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Latino Population in California Changes Attitudes Toward Immigration Reform

Photo courtesy of Los Angeles County Federation of Labor

By the end of 2013, Latinos will make up 40% of California's population. By the end of 2050, that number will rise to 48%. The growing Latino and immigrant communities in California are changing the way Californians view immigration reform, New York Times' Jennifer Medina writes. In a state where, a generation ago, voters passed what is considered one of the most anti-immigrant ballot initiatives, recent polls show a dramatic shift in perception of aspiring Americans. Californians now say that "immigrants are a benefit to the state, according to public opinion polls from the Public Policy Institute of California."

Medina writes that Latinos holding public office also are helping to shape this trend:

There are dozens of city councils with a majority of Latino members, a Mexican-American is the mayor of Los Angeles and another is the leader of the State Assembly. Nearly all of the 15 California Republicans in Congress represent districts where at least a quarter of the residents are Latino.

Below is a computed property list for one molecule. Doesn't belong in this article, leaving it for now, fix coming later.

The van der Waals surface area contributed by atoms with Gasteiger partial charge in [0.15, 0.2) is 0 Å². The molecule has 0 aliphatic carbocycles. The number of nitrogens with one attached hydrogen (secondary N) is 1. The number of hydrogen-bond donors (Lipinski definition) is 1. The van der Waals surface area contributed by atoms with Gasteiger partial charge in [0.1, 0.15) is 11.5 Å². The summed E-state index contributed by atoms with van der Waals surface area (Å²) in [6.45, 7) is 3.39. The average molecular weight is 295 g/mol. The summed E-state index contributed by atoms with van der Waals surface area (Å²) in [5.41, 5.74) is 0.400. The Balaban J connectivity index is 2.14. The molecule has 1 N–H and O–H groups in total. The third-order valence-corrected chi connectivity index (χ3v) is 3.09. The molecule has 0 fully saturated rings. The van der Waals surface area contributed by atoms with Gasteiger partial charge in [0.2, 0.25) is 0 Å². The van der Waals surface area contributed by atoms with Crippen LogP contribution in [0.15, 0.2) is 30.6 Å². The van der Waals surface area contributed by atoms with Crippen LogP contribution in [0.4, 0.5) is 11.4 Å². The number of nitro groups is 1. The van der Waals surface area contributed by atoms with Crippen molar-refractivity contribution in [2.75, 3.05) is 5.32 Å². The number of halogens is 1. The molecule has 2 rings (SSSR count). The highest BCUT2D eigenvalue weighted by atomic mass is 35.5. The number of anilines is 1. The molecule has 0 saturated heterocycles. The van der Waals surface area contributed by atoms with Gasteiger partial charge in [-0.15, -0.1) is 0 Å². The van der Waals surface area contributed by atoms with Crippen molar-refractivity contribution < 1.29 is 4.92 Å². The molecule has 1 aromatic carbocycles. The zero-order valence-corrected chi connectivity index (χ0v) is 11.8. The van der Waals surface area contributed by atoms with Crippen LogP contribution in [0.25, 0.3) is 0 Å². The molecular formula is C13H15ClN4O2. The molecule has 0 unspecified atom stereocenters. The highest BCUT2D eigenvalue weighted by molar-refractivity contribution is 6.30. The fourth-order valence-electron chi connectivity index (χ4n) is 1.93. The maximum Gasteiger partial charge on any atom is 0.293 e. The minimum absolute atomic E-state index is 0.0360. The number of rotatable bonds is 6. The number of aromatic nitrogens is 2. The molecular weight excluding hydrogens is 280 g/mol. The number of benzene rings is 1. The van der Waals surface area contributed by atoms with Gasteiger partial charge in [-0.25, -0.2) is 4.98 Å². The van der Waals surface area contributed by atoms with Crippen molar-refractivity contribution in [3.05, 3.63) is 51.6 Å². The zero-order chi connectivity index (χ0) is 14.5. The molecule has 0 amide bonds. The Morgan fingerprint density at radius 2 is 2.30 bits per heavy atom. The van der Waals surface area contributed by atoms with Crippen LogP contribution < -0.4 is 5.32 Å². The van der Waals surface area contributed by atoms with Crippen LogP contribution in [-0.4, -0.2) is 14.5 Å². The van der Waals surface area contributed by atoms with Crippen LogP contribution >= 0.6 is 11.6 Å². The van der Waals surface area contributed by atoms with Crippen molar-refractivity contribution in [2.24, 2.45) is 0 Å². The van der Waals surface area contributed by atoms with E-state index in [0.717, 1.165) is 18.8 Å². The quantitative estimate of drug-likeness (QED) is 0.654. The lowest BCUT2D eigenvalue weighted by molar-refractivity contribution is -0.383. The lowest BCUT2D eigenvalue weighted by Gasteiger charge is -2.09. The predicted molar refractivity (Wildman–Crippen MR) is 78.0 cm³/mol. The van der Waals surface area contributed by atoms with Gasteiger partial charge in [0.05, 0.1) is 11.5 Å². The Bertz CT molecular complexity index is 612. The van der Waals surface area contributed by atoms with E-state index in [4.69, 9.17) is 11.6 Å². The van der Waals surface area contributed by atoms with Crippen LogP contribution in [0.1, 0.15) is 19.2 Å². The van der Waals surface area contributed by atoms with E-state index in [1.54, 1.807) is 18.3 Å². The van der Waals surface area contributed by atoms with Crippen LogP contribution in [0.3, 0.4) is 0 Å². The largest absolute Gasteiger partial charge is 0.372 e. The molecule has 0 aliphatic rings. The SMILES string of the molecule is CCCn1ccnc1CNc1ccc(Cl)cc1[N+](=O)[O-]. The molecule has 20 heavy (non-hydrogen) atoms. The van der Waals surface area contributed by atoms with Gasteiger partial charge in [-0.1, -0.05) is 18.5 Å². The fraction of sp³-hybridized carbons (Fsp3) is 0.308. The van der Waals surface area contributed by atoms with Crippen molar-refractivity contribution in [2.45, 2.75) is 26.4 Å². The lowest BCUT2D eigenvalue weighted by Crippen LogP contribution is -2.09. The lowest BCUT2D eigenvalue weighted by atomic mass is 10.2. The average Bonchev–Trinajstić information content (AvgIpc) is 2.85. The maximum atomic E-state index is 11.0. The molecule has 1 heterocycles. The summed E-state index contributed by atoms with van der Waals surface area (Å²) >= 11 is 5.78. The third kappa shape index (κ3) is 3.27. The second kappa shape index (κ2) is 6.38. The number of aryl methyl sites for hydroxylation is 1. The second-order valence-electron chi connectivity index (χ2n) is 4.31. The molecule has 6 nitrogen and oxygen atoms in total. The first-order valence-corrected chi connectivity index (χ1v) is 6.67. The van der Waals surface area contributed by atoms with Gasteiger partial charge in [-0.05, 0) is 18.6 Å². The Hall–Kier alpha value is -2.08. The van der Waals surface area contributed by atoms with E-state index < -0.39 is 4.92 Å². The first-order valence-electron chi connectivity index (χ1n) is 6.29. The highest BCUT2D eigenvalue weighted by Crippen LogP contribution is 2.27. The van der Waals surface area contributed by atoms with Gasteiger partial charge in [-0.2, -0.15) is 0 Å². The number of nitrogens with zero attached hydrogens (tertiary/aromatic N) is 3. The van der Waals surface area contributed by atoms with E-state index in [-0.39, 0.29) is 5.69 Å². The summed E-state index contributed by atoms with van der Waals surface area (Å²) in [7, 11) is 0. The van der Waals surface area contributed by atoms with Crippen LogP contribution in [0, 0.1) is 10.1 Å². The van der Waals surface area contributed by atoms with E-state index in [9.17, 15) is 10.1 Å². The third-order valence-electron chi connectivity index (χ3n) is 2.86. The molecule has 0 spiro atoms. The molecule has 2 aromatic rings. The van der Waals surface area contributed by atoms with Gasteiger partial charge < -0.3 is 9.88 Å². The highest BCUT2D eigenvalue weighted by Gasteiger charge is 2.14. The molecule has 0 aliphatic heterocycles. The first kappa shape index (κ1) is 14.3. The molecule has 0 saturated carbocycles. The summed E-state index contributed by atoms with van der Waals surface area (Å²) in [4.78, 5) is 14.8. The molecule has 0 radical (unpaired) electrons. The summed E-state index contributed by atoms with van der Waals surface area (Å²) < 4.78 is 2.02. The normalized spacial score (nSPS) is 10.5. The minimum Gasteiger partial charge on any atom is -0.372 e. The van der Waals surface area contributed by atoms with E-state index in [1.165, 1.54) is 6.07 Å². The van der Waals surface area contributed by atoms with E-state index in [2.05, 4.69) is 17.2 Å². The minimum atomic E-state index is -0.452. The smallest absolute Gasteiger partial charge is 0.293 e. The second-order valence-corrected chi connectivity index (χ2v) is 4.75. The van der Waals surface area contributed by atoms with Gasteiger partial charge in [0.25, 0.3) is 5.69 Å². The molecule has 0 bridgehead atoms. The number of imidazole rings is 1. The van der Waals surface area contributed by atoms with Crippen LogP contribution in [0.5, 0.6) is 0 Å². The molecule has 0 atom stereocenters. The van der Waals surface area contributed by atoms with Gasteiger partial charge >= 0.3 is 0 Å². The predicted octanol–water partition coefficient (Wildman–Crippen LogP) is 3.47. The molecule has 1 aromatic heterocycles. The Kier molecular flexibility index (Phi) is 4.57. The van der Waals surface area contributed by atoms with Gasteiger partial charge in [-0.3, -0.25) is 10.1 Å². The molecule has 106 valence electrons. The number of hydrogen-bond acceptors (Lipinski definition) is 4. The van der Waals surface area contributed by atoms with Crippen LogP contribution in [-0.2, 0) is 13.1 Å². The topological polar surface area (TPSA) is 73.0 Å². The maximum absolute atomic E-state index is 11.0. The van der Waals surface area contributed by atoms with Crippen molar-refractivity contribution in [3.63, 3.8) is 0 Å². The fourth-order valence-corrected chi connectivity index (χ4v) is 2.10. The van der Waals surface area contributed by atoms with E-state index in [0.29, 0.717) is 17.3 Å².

“The political calculus has changed dramatically,” said Manuel Pastor, a demographer and professor of American studies at the University of Southern California. “Immigrants are an accepted part of public life here. And California is America fast-forward. What happened to our demographics between 1980 and 2000 is almost exactly what will happen to the rest of the country over the next 30 years.”

Even Republicans in the state are changing their tunes when faced with a growing Latino and Asian electorate. 

Scott Baugh, chairman of the Orange County Republican Party, said:

To constantly refer to undocumented immigrants as illegals is very hostile and self-righteous....Let’s point out that while crossing the border without documents is illegal, a federal misdemeanor, being in this country as an immigrant isn’t a criminal act.

Maria Elena Durazo, the executive secretary-treasurer of the Los Angeles County Federation of Labor, was quoted in Medina's article as saying that anti-immigrant legislation and language encouraged the community to react:

Ms. Durazo recalled the huge May Day protests in 2006, when thousands of immigrants lined the streets of Los Angeles. At the time, she said, organizers made a strategic decision to discourage the waving of Mexican flags and instead handed out American flags on street corners.

“We wanted to project what we feel—we’re working people who love this country and are staying here,” she said. “For a long time, we were living in no more than four or five states, but now, we are in the smallest towns of Georgia and Alabama. And once we’re there, it gets harder to ignore or hope that immigrants will just go away.”

Read California Eases Tone as Latinos Make Gains on the New York Times website. 

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